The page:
If you need to take a moment to refresh your faith in humanity, check out the website and Facebook page of the Good Neighbor Settlement House in Brownsville, Texas. Their vision is to “provide for the poor, restore the addicted, and eliminate homelessness,” and they’re doing that, one person at a time.
Food and Services
John Rodriguez, their esteemed Client Services Manager, applied for a 2020 Gardening Know How sponsorship to fund an upgrade of the organization’s Mesa Llena Garden, a work in progress. Plans are to add two hydroponic gardens to Mesa LLena to provide an additional source of fresh food for folks who visit the “Good Neighbor.”
John and a host of other hard working staff members are here at the Good Neighbor every day busily assisting the underserved populations of his region. In addition to meals, the organization provides clothing, shelter, showers, hygiene items, free COVID testing and a wide array of miscellaneous support services for those who need it most through the Client Services department. Transitioning folks from homelessness and offering respite to asylum seekers are among their priorities.
Serving three nutritious meals per day Monday through Friday at no cost, the Good Neighbor Soup Kitchen provides service in a safe, comfortable, and judgment-free zone where all are welcome. Just this year they’ve served 39,885 meals.
The Good Neighbor’s La Posada Dinner Feeding Program, through the support of numerous community groups, creates and serves delicious meals at Good Neighbor, just one of the ways in which volunteers keep this important service going. Partnered with local clubs, schools and churches, they have been working for 30 years to provide dinner to Brownsville’s street homeless and low-income residents. In 2019 they served over 90,000 meals. When it’s up and running, the hydroponically grown vegetables in the Mesa Llena Garden will contribute to these meals.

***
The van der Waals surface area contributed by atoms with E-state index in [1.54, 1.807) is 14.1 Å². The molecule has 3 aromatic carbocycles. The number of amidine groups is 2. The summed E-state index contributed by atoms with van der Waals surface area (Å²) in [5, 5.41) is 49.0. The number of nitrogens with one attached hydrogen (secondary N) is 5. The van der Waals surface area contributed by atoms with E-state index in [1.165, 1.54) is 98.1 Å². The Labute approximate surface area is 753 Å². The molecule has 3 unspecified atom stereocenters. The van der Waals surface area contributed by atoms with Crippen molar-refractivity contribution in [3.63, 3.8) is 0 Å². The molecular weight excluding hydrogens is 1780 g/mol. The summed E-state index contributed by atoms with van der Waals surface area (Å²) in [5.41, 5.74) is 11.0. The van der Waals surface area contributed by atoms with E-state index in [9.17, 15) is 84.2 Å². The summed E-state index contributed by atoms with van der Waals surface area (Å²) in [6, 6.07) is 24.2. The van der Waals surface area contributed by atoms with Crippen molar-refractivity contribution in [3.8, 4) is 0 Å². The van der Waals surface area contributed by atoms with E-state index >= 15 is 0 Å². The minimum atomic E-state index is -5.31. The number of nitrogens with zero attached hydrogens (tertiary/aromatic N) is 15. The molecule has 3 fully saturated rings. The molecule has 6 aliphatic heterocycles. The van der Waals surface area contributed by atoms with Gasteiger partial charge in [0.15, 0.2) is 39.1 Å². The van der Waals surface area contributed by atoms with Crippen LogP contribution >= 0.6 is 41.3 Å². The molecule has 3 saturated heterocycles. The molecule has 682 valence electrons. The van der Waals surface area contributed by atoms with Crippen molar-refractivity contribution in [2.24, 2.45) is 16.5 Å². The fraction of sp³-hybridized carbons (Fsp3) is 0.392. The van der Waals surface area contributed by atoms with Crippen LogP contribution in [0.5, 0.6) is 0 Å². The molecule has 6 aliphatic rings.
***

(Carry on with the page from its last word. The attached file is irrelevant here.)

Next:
The Great Texas Freeze of 2021
We all heard about the record freezing temperatures that descended on Texas in February of 2021. In a state where temperatures are notably warm, this prolonged deep freeze wreaked havoc, and left an unprecedented trail of destruction in Texas. The Mesa Llena Neighbor’s Garden at the Good Neighbor Settlement House was no exception.
John Rodriguez is hoping the organization’s two SuperPonics hydroponic grow systems won’t be susceptible to any new weather anomalies. Having already lost a tomato crop, this time they’ll start small with their new equipment, growing herbs first. When the Texas weather begins to cool after Labor Day, the new hydroponic gardens will be launched and new crops will provide food for the future, newly improved soup kitchen and expanded dining room.
COVID Changes Things
Due to the new normal of living in a COVID impacted society, the highly anticipated expansion project for Good Neighbor’s soup kitchen and dining room hasn’t gone quite as planned. Since the pandemic, prices of materials like steel and lumber have skyrocketed, and building materials are not as easy to come by as they were in the past. The original construction price of the planned expansion has quadrupled. All the building materials are on backorder for the project, and fundraising is in full swing.
Public Service Credits
Through a federal grant program called Youthbuild, funded through the U.S. Department of Labor, the Good Neighbor taps young volunteers for help. Youthbuild is designed to help educate people from 16 through 24 years of age who did not graduate from high school. The grant helps them get their GEDs and provides certification training for a range of vocations and technical jobs. People under this grant need public service credits as part of their graduation requirement, so volunteer work in the Good Neighbor house and garden provides them with valuable experience, public service credits and inspiration to grow healthy foods.
We’re cheering for the Good Neighbor Settlement House and the Mesa Llena Garden as they continue to be a resource for Brownsville residents in need of support. One of our favorite posts on their Facebook page is a photo of two people needing transportation to get to their jobs each day. The Good Neighbor furnished them with bicycles. It doesn’t get better than that.
Every year, Gardening Know How awards $1,000 to 20 different, hand-picked garden projects across the United States and Canada. If your community or school garden has a growing, unmet need for more soil, seeds, fertilizers, building materials, or even just help getting the word out about your program, we’re ready and willing to help you meet those needs. We invite you to click here to submit an application.